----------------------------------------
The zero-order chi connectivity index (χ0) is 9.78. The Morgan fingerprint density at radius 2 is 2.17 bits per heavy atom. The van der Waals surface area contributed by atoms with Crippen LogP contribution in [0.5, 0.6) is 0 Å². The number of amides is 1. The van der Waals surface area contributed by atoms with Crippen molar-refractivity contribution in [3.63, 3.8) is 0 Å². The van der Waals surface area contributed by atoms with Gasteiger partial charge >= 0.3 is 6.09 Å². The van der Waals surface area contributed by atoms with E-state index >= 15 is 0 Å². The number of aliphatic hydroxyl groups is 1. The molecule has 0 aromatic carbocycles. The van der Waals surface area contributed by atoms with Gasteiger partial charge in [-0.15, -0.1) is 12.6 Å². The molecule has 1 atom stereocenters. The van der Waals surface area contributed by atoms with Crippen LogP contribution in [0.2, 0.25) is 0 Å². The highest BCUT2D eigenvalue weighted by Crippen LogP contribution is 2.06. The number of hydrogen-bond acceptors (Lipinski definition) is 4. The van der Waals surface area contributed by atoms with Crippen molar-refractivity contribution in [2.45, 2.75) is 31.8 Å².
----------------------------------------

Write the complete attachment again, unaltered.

The zero-order chi connectivity index (χ0) is 9.78. The Morgan fingerprint density at radius 2 is 2.17 bits per heavy atom. The van der Waals surface area contributed by atoms with Crippen LogP contribution in [0.5, 0.6) is 0 Å². The number of amides is 1. The van der Waals surface area contributed by atoms with Crippen molar-refractivity contribution in [3.63, 3.8) is 0 Å². The van der Waals surface area contributed by atoms with Gasteiger partial charge >= 0.3 is 6.09 Å². The van der Waals surface area contributed by atoms with E-state index >= 15 is 0 Å². The number of aliphatic hydroxyl groups is 1. The molecule has 0 aromatic carbocycles. The van der Waals surface area contributed by atoms with Gasteiger partial charge in [-0.15, -0.1) is 12.6 Å². The molecule has 1 atom stereocenters. The van der Waals surface area contributed by atoms with Crippen LogP contribution in [0.2, 0.25) is 0 Å². The highest BCUT2D eigenvalue weighted by Crippen LogP contribution is 2.06. The number of hydrogen-bond acceptors (Lipinski definition) is 4. The van der Waals surface area contributed by atoms with Crippen molar-refractivity contribution in [2.45, 2.75) is 31.8 Å².